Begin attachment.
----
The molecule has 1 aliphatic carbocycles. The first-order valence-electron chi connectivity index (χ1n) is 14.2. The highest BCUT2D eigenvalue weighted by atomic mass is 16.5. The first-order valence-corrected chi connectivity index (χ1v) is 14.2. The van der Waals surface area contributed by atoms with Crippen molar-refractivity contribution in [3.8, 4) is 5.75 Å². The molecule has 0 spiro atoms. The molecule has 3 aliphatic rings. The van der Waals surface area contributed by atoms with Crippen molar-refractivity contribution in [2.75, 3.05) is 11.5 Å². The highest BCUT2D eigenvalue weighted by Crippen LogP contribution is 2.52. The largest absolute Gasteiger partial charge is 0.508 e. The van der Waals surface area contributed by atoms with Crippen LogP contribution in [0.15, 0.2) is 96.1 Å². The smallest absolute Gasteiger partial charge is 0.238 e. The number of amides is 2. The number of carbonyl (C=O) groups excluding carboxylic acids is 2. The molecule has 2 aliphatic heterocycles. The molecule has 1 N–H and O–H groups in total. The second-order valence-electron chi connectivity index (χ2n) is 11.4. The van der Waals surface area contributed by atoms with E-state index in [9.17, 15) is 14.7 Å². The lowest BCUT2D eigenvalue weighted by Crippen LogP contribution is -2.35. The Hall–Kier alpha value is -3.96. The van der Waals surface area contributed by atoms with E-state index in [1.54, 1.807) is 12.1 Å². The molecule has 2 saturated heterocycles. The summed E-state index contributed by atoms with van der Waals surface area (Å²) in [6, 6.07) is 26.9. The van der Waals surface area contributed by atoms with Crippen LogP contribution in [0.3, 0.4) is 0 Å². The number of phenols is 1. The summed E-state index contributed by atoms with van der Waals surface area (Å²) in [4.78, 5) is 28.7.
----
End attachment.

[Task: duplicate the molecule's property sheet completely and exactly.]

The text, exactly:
The molecule has 1 aliphatic carbocycles. The first-order valence-electron chi connectivity index (χ1n) is 14.2. The highest BCUT2D eigenvalue weighted by atomic mass is 16.5. The first-order valence-corrected chi connectivity index (χ1v) is 14.2. The van der Waals surface area contributed by atoms with Crippen molar-refractivity contribution in [3.8, 4) is 5.75 Å². The molecule has 0 spiro atoms. The molecule has 3 aliphatic rings. The van der Waals surface area contributed by atoms with Crippen molar-refractivity contribution in [2.75, 3.05) is 11.5 Å². The highest BCUT2D eigenvalue weighted by Crippen LogP contribution is 2.52. The largest absolute Gasteiger partial charge is 0.508 e. The van der Waals surface area contributed by atoms with Crippen LogP contribution in [0.15, 0.2) is 96.1 Å². The smallest absolute Gasteiger partial charge is 0.238 e. The number of amides is 2. The number of carbonyl (C=O) groups excluding carboxylic acids is 2. The molecule has 2 aliphatic heterocycles. The molecule has 1 N–H and O–H groups in total. The second-order valence-electron chi connectivity index (χ2n) is 11.4. The van der Waals surface area contributed by atoms with E-state index in [9.17, 15) is 14.7 Å². The lowest BCUT2D eigenvalue weighted by Crippen LogP contribution is -2.35. The Hall–Kier alpha value is -3.96. The van der Waals surface area contributed by atoms with E-state index in [1.54, 1.807) is 12.1 Å². The molecule has 2 saturated heterocycles. The summed E-state index contributed by atoms with van der Waals surface area (Å²) in [6, 6.07) is 26.9. The van der Waals surface area contributed by atoms with Crippen LogP contribution in [0.3, 0.4) is 0 Å². The number of phenols is 1. The summed E-state index contributed by atoms with van der Waals surface area (Å²) in [4.78, 5) is 28.7.